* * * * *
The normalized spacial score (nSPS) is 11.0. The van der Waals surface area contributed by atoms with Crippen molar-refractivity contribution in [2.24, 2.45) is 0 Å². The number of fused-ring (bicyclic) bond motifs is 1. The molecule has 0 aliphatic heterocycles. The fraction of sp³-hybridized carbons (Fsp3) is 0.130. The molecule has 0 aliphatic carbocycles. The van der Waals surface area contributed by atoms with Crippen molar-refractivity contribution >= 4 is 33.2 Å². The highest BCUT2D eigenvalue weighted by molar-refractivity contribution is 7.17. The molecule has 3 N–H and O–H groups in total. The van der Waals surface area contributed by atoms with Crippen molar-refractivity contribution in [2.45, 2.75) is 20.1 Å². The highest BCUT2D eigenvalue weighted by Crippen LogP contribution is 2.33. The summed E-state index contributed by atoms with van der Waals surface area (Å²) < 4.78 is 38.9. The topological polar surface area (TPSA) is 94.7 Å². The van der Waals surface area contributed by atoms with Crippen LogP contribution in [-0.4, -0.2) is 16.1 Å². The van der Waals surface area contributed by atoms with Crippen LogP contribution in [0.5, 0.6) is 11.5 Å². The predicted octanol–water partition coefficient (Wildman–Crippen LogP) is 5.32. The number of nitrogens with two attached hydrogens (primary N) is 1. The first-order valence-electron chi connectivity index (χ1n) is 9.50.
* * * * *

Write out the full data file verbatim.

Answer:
The normalized spacial score (nSPS) is 11.0. The van der Waals surface area contributed by atoms with Crippen molar-refractivity contribution in [2.24, 2.45) is 0 Å². The number of fused-ring (bicyclic) bond motifs is 1. The molecule has 0 aliphatic heterocycles. The fraction of sp³-hybridized carbons (Fsp3) is 0.130. The molecule has 0 aliphatic carbocycles. The van der Waals surface area contributed by atoms with Crippen molar-refractivity contribution >= 4 is 33.2 Å². The highest BCUT2D eigenvalue weighted by molar-refractivity contribution is 7.17. The molecule has 3 N–H and O–H groups in total. The van der Waals surface area contributed by atoms with Crippen molar-refractivity contribution in [2.45, 2.75) is 20.1 Å². The highest BCUT2D eigenvalue weighted by Crippen LogP contribution is 2.33. The summed E-state index contributed by atoms with van der Waals surface area (Å²) < 4.78 is 38.9. The topological polar surface area (TPSA) is 94.7 Å². The van der Waals surface area contributed by atoms with Crippen LogP contribution in [-0.4, -0.2) is 16.1 Å². The van der Waals surface area contributed by atoms with Crippen LogP contribution in [0.5, 0.6) is 11.5 Å². The predicted octanol–water partition coefficient (Wildman–Crippen LogP) is 5.32. The number of nitrogens with two attached hydrogens (primary N) is 1. The first-order valence-electron chi connectivity index (χ1n) is 9.50.